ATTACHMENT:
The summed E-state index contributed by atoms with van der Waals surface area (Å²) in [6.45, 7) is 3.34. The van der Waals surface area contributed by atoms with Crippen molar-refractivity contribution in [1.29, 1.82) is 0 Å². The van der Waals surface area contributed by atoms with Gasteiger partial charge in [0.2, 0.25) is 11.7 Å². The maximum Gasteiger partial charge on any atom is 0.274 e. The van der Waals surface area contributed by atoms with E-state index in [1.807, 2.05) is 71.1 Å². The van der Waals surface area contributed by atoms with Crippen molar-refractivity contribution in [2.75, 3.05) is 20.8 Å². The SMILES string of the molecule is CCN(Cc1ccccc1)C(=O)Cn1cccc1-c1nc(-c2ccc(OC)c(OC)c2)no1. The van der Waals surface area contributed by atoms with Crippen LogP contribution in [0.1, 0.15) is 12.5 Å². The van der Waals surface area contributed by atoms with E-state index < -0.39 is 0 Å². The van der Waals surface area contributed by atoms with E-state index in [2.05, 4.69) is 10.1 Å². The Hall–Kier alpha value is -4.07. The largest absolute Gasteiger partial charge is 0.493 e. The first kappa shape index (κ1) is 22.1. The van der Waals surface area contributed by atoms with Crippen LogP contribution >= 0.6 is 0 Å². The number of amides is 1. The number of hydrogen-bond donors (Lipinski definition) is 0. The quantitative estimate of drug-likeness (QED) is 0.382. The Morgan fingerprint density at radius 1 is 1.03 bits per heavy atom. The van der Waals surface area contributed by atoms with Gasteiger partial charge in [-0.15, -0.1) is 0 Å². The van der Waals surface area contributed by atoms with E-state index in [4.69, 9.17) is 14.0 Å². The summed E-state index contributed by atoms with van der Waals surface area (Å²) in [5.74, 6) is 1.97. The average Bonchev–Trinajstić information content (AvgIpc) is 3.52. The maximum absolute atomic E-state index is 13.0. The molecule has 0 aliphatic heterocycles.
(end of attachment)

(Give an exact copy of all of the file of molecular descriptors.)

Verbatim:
The summed E-state index contributed by atoms with van der Waals surface area (Å²) in [6.45, 7) is 3.34. The van der Waals surface area contributed by atoms with Crippen molar-refractivity contribution in [1.29, 1.82) is 0 Å². The van der Waals surface area contributed by atoms with Gasteiger partial charge in [0.2, 0.25) is 11.7 Å². The maximum Gasteiger partial charge on any atom is 0.274 e. The van der Waals surface area contributed by atoms with E-state index in [1.807, 2.05) is 71.1 Å². The van der Waals surface area contributed by atoms with Crippen molar-refractivity contribution in [2.75, 3.05) is 20.8 Å². The SMILES string of the molecule is CCN(Cc1ccccc1)C(=O)Cn1cccc1-c1nc(-c2ccc(OC)c(OC)c2)no1. The van der Waals surface area contributed by atoms with Crippen LogP contribution in [0.1, 0.15) is 12.5 Å². The van der Waals surface area contributed by atoms with E-state index < -0.39 is 0 Å². The van der Waals surface area contributed by atoms with E-state index in [2.05, 4.69) is 10.1 Å². The Hall–Kier alpha value is -4.07. The largest absolute Gasteiger partial charge is 0.493 e. The first kappa shape index (κ1) is 22.1. The van der Waals surface area contributed by atoms with Crippen LogP contribution >= 0.6 is 0 Å². The number of amides is 1. The number of hydrogen-bond donors (Lipinski definition) is 0. The quantitative estimate of drug-likeness (QED) is 0.382. The Morgan fingerprint density at radius 1 is 1.03 bits per heavy atom. The van der Waals surface area contributed by atoms with Gasteiger partial charge in [-0.15, -0.1) is 0 Å². The van der Waals surface area contributed by atoms with E-state index in [4.69, 9.17) is 14.0 Å². The summed E-state index contributed by atoms with van der Waals surface area (Å²) in [5.74, 6) is 1.97. The average Bonchev–Trinajstić information content (AvgIpc) is 3.52. The maximum absolute atomic E-state index is 13.0. The molecule has 0 aliphatic heterocycles.